Delhi University focuses on digital literacy for professors
As the digital revolution gains impetus, the University aims to keep its educators abreast with new technologies in pedagogy.
Despite the brouhaha over the digital revolution, even the most optimistic estimates suggest that not more than 20 per cent of India’s population has internet accessibility. However, there is mutual agreement among stakeholders that this number will increase exponentially in the next decade. In order to galvanise this process, it is imperative that educators are in tune with this technology revolution, so as to pass it on to students. Keeping this in mind, the UK and India Education Research Initiative provided funding to Edinburgh College, Scotland and Delhi University (DU) to collaboratively develop a digital literacy skills programme to promote digital participation and subsequent inclusion among educators.
As part of this programme, DU will be conducting a two day workshop on Digital Literacy and Innovation for Tomorrow’s Education (D-LITE). “Our objective is to engage learners, teachers and employers in UK, India and share the project globally,” says Chandra Shekhar Dubey, Department of Geology, DU.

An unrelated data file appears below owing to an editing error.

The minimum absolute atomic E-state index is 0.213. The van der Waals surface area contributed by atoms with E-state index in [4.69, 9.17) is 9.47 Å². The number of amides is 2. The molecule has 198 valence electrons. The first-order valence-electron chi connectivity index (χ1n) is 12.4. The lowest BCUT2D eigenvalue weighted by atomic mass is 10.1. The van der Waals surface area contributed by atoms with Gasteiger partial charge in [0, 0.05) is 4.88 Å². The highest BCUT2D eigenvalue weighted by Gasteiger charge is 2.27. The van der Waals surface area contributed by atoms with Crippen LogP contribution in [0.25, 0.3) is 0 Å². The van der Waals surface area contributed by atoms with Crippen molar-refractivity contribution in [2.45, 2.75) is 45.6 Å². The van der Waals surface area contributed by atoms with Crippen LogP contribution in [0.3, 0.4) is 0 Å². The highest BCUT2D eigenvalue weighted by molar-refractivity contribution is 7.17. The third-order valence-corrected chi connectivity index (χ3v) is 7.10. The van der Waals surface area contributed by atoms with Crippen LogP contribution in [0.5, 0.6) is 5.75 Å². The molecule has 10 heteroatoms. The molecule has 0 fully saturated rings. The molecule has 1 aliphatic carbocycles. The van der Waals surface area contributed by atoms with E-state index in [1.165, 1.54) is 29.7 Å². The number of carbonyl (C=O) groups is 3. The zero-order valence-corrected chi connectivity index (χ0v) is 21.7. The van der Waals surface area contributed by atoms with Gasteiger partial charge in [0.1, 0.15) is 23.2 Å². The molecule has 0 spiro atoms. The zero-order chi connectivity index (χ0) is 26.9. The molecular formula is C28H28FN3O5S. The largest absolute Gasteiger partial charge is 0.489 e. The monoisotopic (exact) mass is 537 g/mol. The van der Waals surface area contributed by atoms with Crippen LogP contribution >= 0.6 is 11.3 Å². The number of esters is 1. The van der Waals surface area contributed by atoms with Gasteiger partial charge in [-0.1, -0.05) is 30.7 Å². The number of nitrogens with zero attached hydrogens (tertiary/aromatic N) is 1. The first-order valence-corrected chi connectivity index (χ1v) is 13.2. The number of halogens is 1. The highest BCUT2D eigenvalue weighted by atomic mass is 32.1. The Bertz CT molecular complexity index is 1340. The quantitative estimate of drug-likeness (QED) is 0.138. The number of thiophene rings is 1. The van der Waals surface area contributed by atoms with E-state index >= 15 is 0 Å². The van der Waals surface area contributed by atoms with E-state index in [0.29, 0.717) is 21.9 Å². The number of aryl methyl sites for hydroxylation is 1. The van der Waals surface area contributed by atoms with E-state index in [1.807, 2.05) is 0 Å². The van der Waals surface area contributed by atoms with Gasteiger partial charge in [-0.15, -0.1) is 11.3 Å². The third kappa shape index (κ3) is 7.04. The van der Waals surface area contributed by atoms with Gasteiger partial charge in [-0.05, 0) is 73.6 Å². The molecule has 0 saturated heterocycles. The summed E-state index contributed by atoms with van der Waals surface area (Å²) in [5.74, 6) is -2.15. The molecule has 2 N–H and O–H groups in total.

According to Dubey, The Indian leg of the workshop will cover different topics including Web 2.0 tools (Wiki, WordPress, Facebook, Flckr, Twitter and Instagram); Virtual Learning Environment Training (Forum, chats etc.) as well as E-Assessment. “Acquisition of digital skills is becoming more and more important in daily life for social participation, economic advancement as well as preparation for future employment,” he says.
Four professors were selected from the workshop and sent to a week-long trip to Scotland for further training. They received information regarding different contexts of digital literacy so that they can develop their own practice. After returning, these professors have started delivering the ‘Digital Literacy for Teachers’ course at DU. This course introduces educators to different technologies and aims to build the components of digital literacy in classroom teaching as well as university settings. It is suitable for teachers who already have a basic knowledge of computers and access to a range of digital tools including computers, mobiles, tablets etc.
Different concepts including computer security and privacy, digital lifestyle, social networking, internet, audio and video tools etc. are part of the teacher training programme. “The course is delivered in a combination of classroom training and online sessions,” signs off Dubey.